|Publication number||US6675035 B1|
|Application number||US 09/096,521|
|Publication date||Jan 6, 2004|
|Filing date||Jun 12, 1998|
|Priority date||Jun 20, 1997|
|Publication number||09096521, 096521, US 6675035 B1, US 6675035B1, US-B1-6675035, US6675035 B1, US6675035B1|
|Inventors||Richard J. Grable, Steve Ponder, Steve Gardner, Paul Jackewicz, Jerry Porter|
|Original Assignee||Imaging Diagnostic Systems, Inc.|
|Export Citation||BiBTeX, EndNote, RefMan|
|Patent Citations (11), Referenced by (20), Classifications (9), Legal Events (4)|
|External Links: USPTO, USPTO Assignment, Espacenet|
This is a nonprovisional application of Provisional Application Serial No. 60/050,305, filed Jun. 20, 1997.
The present invention relates generally to phantoms for use in optical and magnetic resonance imaging quality control.
Medical optical imaging is an emerging medical imaging technology. As part of the development of imaging modalities, objects are developed that can be used to test the medical imaging device without the necessity of in vivo scanning. A phantom is a test object that simulates some aspect of the anatomy of interest. These objects are commonly called “test phantoms” or simply “phantoms.” In traditional x-ray imaging the phantoms can be as simple as a step-wise increase in thickness of material to simulate higher density. This style phantom is commonly called a step-wedge phantom. In x-ray computed tomography, a phantom filled with water and with circular, cylindrical, or ellipsoidal inclusions is used and one commonly used phantom is referred to as a Shepp-Logan phantom. In x-ray mammography, a standardized mammography phantom is used for federally mandated quality control programs. A good breast phantom permits objective rather than subjective analysis and should be sensitive to small changes in mammographic image quality.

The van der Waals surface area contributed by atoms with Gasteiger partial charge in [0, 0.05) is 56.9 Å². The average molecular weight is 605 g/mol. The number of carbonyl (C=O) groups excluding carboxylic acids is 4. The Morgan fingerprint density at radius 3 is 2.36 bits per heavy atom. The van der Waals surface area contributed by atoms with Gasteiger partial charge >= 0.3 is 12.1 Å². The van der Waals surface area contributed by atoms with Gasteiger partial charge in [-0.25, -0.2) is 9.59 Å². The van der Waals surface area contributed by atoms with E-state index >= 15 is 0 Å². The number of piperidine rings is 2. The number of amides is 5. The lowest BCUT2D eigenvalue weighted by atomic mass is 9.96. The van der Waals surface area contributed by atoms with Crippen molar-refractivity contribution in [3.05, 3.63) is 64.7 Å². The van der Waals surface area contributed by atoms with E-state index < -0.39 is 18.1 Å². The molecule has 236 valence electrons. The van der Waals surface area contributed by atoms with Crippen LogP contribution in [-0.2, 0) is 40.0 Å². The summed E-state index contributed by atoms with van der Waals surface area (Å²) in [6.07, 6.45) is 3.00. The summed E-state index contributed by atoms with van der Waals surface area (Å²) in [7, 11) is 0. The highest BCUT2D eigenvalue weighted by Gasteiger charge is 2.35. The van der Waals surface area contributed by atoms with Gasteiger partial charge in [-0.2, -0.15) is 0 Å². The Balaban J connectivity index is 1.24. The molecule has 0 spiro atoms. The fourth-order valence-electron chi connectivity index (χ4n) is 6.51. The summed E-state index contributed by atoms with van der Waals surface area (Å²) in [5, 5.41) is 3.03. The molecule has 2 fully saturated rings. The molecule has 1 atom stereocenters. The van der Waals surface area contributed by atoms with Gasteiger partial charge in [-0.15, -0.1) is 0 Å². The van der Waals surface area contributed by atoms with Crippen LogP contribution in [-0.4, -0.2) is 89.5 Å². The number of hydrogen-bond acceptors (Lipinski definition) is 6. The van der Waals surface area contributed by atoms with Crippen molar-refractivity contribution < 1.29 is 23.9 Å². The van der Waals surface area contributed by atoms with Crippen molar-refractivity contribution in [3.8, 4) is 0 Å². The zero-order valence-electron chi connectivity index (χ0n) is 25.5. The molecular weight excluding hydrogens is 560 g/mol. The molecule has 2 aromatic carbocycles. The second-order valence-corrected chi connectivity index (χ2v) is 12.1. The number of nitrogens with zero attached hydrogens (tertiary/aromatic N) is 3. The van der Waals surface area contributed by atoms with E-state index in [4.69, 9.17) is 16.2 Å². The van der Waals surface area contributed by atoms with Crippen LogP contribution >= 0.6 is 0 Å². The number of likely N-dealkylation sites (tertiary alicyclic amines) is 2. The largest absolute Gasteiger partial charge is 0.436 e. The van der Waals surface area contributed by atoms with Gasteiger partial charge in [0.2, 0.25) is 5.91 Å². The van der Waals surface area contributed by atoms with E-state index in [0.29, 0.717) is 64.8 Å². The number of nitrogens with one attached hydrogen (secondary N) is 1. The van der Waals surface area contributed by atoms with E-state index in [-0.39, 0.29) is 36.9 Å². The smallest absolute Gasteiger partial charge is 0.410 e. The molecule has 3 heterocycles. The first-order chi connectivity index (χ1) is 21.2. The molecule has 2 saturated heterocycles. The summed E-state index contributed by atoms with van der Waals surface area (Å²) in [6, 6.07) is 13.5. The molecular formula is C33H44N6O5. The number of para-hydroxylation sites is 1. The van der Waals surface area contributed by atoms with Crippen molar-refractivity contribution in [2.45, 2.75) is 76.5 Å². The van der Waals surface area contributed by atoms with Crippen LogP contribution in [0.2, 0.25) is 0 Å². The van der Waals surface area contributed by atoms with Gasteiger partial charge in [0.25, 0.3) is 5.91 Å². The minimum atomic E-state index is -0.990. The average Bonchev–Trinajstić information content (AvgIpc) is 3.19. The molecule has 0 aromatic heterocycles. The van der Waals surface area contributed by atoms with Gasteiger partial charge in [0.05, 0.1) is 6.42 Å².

The non-homogeneous nature of breast tissue is difficult to replicate in a medical optical imaging phantom. The refractive index of homogenous materials rules out their use unless their optical properties are modified in some manner. A phantom that can be examined by an accepted imaging method and then imaged by a new method that is being evaluated greatly simplifies the quantitative analysis of the device being tested. In medical optical imaging, a substance called INTRALIPID™ has been widely used to simulate the optical absorption and scattering characteristics of breast tissue. While the use of a INTRALIPID™ as the filler media is of some use, the effects of the container are not controllable. Some researchers use a cylindrical container while other use square or rectangular containers, but none of these configurations resembles an in vivo breast.